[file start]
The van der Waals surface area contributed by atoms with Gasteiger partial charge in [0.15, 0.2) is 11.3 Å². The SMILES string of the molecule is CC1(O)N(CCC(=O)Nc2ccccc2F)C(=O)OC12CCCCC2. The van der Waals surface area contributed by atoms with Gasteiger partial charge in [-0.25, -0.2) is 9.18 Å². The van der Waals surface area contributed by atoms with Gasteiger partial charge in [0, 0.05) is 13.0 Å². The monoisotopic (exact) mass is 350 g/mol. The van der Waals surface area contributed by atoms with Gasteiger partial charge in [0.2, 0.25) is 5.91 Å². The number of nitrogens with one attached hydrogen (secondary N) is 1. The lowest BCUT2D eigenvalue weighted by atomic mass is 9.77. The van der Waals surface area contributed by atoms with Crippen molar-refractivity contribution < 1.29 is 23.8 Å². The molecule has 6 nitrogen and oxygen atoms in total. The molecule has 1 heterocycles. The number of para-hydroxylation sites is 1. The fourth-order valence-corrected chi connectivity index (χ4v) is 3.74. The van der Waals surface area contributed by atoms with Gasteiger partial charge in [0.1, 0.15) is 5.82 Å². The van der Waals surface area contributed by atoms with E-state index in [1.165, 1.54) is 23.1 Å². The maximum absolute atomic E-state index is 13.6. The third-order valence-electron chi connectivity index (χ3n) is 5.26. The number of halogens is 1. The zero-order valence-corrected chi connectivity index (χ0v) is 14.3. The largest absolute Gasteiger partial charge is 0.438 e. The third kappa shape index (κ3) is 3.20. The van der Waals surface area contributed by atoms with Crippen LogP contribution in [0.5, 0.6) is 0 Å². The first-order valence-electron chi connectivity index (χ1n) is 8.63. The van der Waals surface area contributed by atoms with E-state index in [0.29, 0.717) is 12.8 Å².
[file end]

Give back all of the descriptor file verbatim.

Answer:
The van der Waals surface area contributed by atoms with Gasteiger partial charge in [0.15, 0.2) is 11.3 Å². The SMILES string of the molecule is CC1(O)N(CCC(=O)Nc2ccccc2F)C(=O)OC12CCCCC2. The van der Waals surface area contributed by atoms with Gasteiger partial charge in [-0.25, -0.2) is 9.18 Å². The van der Waals surface area contributed by atoms with Gasteiger partial charge in [0, 0.05) is 13.0 Å². The monoisotopic (exact) mass is 350 g/mol. The van der Waals surface area contributed by atoms with Gasteiger partial charge in [0.2, 0.25) is 5.91 Å². The number of nitrogens with one attached hydrogen (secondary N) is 1. The lowest BCUT2D eigenvalue weighted by atomic mass is 9.77. The van der Waals surface area contributed by atoms with Crippen molar-refractivity contribution < 1.29 is 23.8 Å². The molecule has 6 nitrogen and oxygen atoms in total. The molecule has 1 heterocycles. The number of para-hydroxylation sites is 1. The fourth-order valence-corrected chi connectivity index (χ4v) is 3.74. The van der Waals surface area contributed by atoms with Gasteiger partial charge in [0.1, 0.15) is 5.82 Å². The van der Waals surface area contributed by atoms with E-state index in [1.165, 1.54) is 23.1 Å². The maximum absolute atomic E-state index is 13.6. The third-order valence-electron chi connectivity index (χ3n) is 5.26. The number of halogens is 1. The zero-order valence-corrected chi connectivity index (χ0v) is 14.3. The largest absolute Gasteiger partial charge is 0.438 e. The third kappa shape index (κ3) is 3.20. The van der Waals surface area contributed by atoms with Crippen LogP contribution in [0.5, 0.6) is 0 Å². The first-order valence-electron chi connectivity index (χ1n) is 8.63. The van der Waals surface area contributed by atoms with E-state index in [0.29, 0.717) is 12.8 Å².